Hain Celestial CEO Mark Schiller expects the company's new growth strategy to start showing results in the second half of this fiscal year, despite the challenges facing the food industry, he said Monday.
Speaking to a virtual audience via the ICR Conference, Schiller said the company is projecting growth of about $150 million a year under its Hain 3.0 plan, which was unveiled at September's Investor Day.
The recent acquisition of ParmCrisps and Thinsters weren't included in that growth estimate, Schiller said, but they put Hain in new, growing categories.
"There's a lot of segments of snacking that we're not in. Snack mix is one of them, and ParmCrisps has a great snack mix segment that's doing exceptionally well," he said. "Because it's a high-protein, low-carb snack—it sources from beef jerky and protein bars and things that our current portfolio doesn't source from—it really fits nicely with our growth strategy and being a bigger player in the fast-growing healthy food space."
Already in this fiscal year, which started July 1, consumption of Hain products has outpaced supply, and the company is working to replenish inventory to boost sales in the second half of the year. New products are coming, as well, as retailers reset their shelves.
A new yogurt product will be coming in June or July, Schiller said, without giving any hints about it.
"With continued innovation and the expectation that we're going to both improve distribution and average items per store through the next set of resets, I expect that you're going to see that growth projection start to materialize," Schiller said. "The pipeline is strong and the things that we've launched are doing well, such that we're getting more things on top of that as opposed to replacing things that didn't perform well."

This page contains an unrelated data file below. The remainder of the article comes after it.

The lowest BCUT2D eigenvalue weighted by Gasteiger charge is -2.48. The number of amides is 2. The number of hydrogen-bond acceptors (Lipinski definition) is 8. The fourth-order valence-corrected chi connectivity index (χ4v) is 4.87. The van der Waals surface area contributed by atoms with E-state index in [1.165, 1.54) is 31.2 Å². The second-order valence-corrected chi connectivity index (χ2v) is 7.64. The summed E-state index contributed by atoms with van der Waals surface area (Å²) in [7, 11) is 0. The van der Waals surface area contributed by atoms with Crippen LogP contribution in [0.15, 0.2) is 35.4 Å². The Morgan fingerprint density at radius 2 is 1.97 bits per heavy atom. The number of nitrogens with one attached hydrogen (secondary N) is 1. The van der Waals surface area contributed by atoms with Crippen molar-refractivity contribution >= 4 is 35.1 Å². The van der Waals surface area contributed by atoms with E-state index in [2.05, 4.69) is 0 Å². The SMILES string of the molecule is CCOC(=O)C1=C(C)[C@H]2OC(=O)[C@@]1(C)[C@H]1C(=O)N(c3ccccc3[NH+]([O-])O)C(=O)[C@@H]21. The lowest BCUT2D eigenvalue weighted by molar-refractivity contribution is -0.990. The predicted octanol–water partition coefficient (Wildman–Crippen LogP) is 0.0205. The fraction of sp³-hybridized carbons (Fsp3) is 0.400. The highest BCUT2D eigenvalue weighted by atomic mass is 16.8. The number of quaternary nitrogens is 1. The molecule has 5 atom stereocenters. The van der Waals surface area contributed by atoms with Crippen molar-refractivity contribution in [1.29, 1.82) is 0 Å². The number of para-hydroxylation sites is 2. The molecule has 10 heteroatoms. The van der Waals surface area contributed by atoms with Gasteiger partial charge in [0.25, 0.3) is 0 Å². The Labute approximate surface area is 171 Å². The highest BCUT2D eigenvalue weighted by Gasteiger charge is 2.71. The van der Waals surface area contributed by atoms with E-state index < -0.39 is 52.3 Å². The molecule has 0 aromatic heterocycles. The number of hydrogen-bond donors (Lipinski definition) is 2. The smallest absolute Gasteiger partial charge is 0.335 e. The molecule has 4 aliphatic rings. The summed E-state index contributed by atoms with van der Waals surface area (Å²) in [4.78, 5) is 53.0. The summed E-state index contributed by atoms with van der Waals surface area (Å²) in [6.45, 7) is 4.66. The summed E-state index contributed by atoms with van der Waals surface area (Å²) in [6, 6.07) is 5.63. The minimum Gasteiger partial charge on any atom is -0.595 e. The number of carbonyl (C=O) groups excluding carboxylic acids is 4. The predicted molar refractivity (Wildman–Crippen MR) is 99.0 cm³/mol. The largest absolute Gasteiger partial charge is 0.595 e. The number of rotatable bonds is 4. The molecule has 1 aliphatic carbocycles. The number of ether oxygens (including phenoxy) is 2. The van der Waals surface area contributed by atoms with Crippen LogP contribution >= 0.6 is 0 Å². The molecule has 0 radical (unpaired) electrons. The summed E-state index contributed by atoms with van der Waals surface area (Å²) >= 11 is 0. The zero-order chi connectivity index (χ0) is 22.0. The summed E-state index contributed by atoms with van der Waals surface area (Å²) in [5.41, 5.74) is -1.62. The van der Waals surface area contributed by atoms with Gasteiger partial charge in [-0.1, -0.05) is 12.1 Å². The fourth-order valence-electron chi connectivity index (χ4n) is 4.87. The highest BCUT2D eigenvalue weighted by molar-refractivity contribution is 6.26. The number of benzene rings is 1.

Supply chain disruptions continue
The food industry, of course, continues to suffer disruptions along the supply chain because of labor problems and the quick spread of the latest COVID-19 variant, omicron.
Because Hain doesn't have "billion-dollar brands," it is focusing on service to the retailers over controlling costs, Schiller said.
"The retailer can live without some of our products. We've got to keep fighting for space. We have to prove to them that we're hungry and we want it, and we're going to be reliable," he said.
Hain is keeping its internal operations going but dealing with external issues such as trucking and staffing at co-manufacturers have demanded attention and money—especially when something happens on short notice, he said. One supplier suffered a cyber attack, while a distribution partner saw half of its staff leave, he noted.
"The solution to all that is we just have to keep nimble and scrappy," Schiller said. "We're still servicing the business in the low 90s; we're used to servicing the business in the high 90s. The fact that we're still in the 90s in North America feels really good."
Although the company budgeted $25 million for inflation in its current plan, that doesn't include the unexpected costs he mentioned or additional omicron-related absenteeism.
"I don't think anybody anticipated the magnitude of the supply chain disruption that we're all facing," Schiller said. "We did a good job in building inventory and trying to prepare ourselves for whatever this pandemic would bring, but today it feels like every other day, there's another shoe drop somewhere."